When he first tried the sport, Francisco Machado found that sprinting wasn’t his thing. But after receiving some advice from a national-calibre athlete in his native Colombia, Machado started to represent his university at track meets.
These days, at age 73, the Comox resident continues to enter sprinting and hurdles events at the 55+ BC Games and other competitions.
“I used to play soccer and baseball,” Machado said. “When I was in school, they wanted someone to run some 100 and 200 metres to get points for the school. I decided OK. It wasn’t my cup of tea, but one day I met one of the best Colombian long distance runners…he told me what to do, and three months later I was competing for the university I was attending.”
He intended to run the 100 and 200 metres, but his coach told him he would be running one lap of the track — the gruelling 400 metres.
“I said, ‘No, that’s a marathon for me, don’t even mention it’,” he said, laughing.
Later, under the advisement of another coach, he became a hurdler. He was an alternate to represent his country at the Pan American Games.
“I became number three, actually, in South America, in the 400 metre hurdles,” Machado said.
More recently, he competed in the 100 metres at the North and Central American Masters Championships in Toronto.
“I made it to the finals but I got injured,” he said.
Machado had been living and working in Virginia before moving back to Canada in 2011. The following year, he competed for the first time at the BC Seniors Games, which became the 55+ Games. At the 2017 Games in Vernon, he won gold medals in the 200, 400, 300m hurdles and the 4×400 metre relay in the men’s 70-74 division. He was also part of a 4x100m relay team that set a Canadian record.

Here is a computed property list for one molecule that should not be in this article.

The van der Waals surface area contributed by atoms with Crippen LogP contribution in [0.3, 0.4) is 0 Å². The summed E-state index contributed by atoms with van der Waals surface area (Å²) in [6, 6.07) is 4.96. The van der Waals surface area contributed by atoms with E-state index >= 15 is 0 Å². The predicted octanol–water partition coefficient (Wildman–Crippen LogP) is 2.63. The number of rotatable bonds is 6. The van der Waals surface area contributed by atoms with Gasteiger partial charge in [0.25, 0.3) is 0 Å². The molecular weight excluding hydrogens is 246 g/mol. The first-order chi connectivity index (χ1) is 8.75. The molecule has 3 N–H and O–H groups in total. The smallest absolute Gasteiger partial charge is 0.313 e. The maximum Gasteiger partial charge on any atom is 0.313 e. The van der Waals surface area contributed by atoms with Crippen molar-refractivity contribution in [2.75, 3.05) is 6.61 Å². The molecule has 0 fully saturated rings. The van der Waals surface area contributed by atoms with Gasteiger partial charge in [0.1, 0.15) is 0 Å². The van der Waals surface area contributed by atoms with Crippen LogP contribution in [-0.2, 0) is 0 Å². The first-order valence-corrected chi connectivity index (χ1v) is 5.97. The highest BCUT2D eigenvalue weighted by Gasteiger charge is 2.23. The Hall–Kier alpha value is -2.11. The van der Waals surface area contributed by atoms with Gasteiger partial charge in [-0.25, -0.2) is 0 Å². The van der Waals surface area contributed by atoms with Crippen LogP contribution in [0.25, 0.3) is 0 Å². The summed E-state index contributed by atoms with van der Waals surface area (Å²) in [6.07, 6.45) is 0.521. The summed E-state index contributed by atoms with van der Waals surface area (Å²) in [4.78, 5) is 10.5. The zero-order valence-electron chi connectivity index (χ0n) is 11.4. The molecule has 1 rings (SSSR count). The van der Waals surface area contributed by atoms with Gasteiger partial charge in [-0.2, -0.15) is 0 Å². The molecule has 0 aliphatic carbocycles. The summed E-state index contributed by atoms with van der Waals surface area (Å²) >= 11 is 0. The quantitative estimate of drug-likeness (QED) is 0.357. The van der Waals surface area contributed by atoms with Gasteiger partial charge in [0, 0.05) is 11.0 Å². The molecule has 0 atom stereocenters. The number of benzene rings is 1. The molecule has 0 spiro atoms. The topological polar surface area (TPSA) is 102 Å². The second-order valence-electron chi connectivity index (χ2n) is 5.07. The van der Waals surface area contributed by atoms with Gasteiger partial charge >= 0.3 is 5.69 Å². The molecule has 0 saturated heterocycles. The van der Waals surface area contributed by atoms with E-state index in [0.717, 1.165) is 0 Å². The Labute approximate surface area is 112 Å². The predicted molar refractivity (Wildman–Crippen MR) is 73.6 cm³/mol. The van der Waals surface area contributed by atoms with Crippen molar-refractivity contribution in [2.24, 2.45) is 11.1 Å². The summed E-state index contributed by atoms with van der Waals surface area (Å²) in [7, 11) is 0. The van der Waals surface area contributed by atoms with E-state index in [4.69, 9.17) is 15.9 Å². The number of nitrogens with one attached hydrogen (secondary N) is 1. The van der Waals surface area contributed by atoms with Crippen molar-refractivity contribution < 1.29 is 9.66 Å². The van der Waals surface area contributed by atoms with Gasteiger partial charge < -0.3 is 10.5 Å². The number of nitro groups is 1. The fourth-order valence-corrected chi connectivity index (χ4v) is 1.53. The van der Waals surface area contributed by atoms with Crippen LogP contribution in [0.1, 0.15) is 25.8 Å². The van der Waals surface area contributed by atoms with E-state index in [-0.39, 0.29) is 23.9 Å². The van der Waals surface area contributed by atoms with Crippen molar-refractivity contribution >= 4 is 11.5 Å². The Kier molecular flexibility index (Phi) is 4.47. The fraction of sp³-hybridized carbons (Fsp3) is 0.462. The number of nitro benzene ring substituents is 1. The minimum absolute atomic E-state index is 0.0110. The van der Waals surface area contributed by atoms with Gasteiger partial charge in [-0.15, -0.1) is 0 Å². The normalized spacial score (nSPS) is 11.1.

“And then, I competed in the 4×400 with the 65s, and I believe that we also had the Canadian record as well.”
This year at the 55+ Games in Kelowna, he plans to compete in sprints and hurdles, but not the 400m.
Machado mostly trains on his own, and occasionally with a Lower Mainland masters track club, The Greyhounds, run by Harold Morioka — a living legend of the B.C. track and field scene who was part of Machado’s team that set the national record.
“He’s an outstanding athlete. I’d pretty much say he’s my coach. He gives me a lot of advice.”
Another outstanding track athlete is Courtenay’s Rainer Sillantaus, who won the discus, shot put and javelin in the men’s 85-89-year age group in Vernon.
“We tell him (Sillantaus), the best thing that ever happened in British Columbia, is having these Games for these fantastic athletes, competing in so many divisions,” Machado said.
For information about the 55+ B.C. Games, visit 55plusbcgames.org